The data were processed with the use of Excel software. The number of examined individuals amounted for 120, the youngest person was 17 and the oldest one was 64 years old among them. Age distribution was almost thoroughly even, while the sex ratio shifted significantly towards male patients; i.e. only 10 women participated in the program. It also has to be noted, that more then the half of the patients were born in Budapest.
Besides the regular diseases to be screened such as common cardiovascular diseases, were also screened for hepatitis C and HIV. Apart from these, after having looked at the findings we found a certain group of diseases to be notable. For instance, these were the cases when the number of red blood cells and SeFe significantly differ, so manifested iron deficiency anaemia could be detected among the clients. In other cases the number of white blood cells indicated the infection in progress. Thirdly, the rise of the liver enzymes indicates liver diseases. We considered all diseases, which patients had not mentioned earlier or had been unaware of, even when asked as the result of screening.
Table 1 shows the diseases found in this a way in 46% of the clients screened by the method described above:
Table 1. Newly found diseases and their proportion.
Disease (group)Nr. of clients with newly found disease% of clients with newly found disease% of all the screened clients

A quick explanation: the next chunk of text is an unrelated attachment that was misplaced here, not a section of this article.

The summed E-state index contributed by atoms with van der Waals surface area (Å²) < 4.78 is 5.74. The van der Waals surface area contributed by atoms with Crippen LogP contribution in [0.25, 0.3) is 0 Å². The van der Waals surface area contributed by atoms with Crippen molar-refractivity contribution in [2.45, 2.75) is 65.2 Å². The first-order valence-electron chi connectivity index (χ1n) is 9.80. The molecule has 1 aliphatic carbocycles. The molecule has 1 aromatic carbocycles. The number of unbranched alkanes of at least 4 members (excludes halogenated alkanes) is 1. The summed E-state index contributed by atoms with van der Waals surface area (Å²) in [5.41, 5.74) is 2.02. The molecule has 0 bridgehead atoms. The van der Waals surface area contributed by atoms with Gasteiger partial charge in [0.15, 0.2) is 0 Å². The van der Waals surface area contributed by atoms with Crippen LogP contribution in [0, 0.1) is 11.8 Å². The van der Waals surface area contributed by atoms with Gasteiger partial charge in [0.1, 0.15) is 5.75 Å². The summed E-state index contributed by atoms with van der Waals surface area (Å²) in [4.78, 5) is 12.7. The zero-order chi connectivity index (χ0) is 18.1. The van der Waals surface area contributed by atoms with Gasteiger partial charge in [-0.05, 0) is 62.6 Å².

Inflammatory focus122210
Cardiovascular disease122210
Toxic liver disease9167.5
Hepatitis C 9167.5
Social workers accompanied clients (both with newly diagnosed and previously known diseases) to obtain proper health services not available at Diótörés, but only at other institutions. Another way of assistance was to book appointments on the phone for the clients.
Our experience can be summed up as follows: 80% of the participants had problem finding a physician when becoming aware of their illnesses. Our screening program needed at least two meetings and the high number of patients returning for the findings (67%) proves that they do request care from the curative health care system, or need someone to look after their health condition. At the same time, in cases when special therapy was needed to proceed with the examination or to provide treatment for our clients, we had to face serious obstacles on the contrary of our assistance. Conflicts occurred between the health care institutions and the clients with hepatitis C (we didn′t have HIV patients) when the institutions were not specialised in providing their services also for the homeless. Only the continuous presence of the social worker could alleviate the conflict, which is not an easy thing when a time consuming (months long) treatment has to be carried out.
In this paper, we aim to highlight the differences among the institutions with the noticing also that the differences proved to be harsher than expected.